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Team Cspine
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Couldn't hurt

Dirtboyracer said:
Is it really neccasary to buy a torque wrench for installation of non-carbon parts on a bike such as disc rotors or BB's?
$59 for a good Craftsman torque wrench at Sears. Most of the parts on a bike require a pretty small amount of torque and it's easy to overtorque those hex head bolts. Probably not a big deal if you're just a recreational rider, I've never bothered to use one myself but I know racers who do.

Just my $.02/100.

Dammit now I'll have to go buy one just to say I have one...
 

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Dirtboyracer said:
Is it really neccasary to buy a torque wrench for installation of non-carbon parts on a bike such as disc rotors or BB's?
No it's neccessary to buy one, you could steal it instead. A beam type is all you need for bike work, $29 will get you one just make sure I has a low range in/pound scale.. It would be more accurate then a cheap click type. While it's not 100% neccessary, using one for a while will give you a better idea of what the different inch/pound torques really feel like. Most people really don't have a clue and many bolts get way overtightened. If you use a torque wrench and anti-sieze coumpound on threads you should never have to post on this forum "how do I remove my stuck whatever" that you see so often here.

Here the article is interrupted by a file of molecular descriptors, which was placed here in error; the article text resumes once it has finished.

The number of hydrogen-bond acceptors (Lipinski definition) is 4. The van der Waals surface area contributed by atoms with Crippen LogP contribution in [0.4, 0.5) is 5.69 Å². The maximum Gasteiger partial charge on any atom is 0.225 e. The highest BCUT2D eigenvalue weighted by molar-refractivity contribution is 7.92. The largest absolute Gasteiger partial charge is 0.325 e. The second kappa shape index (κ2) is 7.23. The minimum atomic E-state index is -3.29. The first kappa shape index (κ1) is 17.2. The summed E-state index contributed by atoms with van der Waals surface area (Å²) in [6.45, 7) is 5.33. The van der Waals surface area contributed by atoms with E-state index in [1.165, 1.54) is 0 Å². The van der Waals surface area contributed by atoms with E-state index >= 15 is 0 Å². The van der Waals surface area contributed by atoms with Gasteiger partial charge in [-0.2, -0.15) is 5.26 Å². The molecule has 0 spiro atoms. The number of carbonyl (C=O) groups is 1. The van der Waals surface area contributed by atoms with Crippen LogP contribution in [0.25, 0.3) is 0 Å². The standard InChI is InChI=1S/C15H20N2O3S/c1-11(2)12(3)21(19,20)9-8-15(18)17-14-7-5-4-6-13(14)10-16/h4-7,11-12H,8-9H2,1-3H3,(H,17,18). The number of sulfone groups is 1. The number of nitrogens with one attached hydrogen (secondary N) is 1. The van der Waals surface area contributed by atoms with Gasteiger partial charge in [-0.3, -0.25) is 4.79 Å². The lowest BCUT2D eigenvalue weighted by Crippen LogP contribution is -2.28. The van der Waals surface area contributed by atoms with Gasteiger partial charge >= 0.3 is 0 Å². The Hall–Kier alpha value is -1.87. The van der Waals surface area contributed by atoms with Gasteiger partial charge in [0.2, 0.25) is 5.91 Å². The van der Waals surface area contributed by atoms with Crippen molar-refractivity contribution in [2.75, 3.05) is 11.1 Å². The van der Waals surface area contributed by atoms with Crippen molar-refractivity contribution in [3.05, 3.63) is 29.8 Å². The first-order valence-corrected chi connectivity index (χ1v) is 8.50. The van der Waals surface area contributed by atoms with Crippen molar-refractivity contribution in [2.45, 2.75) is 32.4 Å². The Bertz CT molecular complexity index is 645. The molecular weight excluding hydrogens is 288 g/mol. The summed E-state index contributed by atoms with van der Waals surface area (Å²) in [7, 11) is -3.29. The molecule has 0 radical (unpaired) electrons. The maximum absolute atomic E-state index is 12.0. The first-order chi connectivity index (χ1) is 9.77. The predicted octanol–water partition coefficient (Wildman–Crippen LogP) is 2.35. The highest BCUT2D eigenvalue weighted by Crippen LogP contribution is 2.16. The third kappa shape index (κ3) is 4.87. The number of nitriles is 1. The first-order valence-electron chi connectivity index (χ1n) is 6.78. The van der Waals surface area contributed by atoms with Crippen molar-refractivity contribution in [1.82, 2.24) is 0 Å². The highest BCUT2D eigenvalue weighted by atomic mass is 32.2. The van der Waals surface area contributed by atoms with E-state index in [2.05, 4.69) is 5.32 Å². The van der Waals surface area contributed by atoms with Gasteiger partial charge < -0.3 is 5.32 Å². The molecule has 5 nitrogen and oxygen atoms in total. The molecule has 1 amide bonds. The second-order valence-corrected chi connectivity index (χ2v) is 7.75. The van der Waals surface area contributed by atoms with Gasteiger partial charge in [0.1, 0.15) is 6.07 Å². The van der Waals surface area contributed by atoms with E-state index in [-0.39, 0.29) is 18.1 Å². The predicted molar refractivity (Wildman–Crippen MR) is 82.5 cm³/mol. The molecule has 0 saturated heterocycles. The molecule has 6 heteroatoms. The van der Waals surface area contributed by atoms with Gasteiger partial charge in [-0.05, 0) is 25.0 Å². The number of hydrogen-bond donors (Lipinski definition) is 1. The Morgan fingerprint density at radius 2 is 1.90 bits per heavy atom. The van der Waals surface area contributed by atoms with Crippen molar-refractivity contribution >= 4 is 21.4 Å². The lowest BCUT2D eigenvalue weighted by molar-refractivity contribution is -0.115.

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Mr_Whiskerz said:
I could see where they would be helpful on disc rotors, so you don't overtighten one or two bolts, and have a slightly warped rotor from the get-go.
Disc rotors are indeed a good example.

If you overtorque the rotor bolts, you risk damaging the hub to which the rotor is attached, On the other hand, if you do not tighten them enough, you risk the bolt loosening and perhaps coming free. (Fortunately, there's enough redundancy that the loss of one bolt would probably not be catastrophic.)

Stem bolts are another good example, and are easily overtorqued. Too tight and you risk weakening the stem. Too loose and you risk the stem rotating on the steer tube. (Or the handlebar rotating.) I know that unless I use a torque wrench my tendency is to overtighten stem bolts.
 

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bulletbob said:
$59 for a good Craftsman torque wrench at Sears. Most of the parts on a bike require a pretty small amount of torque and it's easy to overtorque those hex head bolts. Probably not a big deal if you're just a recreational rider, I've never bothered to use one myself but I know racers who do.

Just my $.02/100.

Dammit now I'll have to go buy one just to say I have one...
About 99% of my tools are Craftsman but when it comes to torque wrenches, go to Home Depot and get a Husky, they have a lifetime guarantee. Craftsman torque wrenches only carry a 1 year.
 
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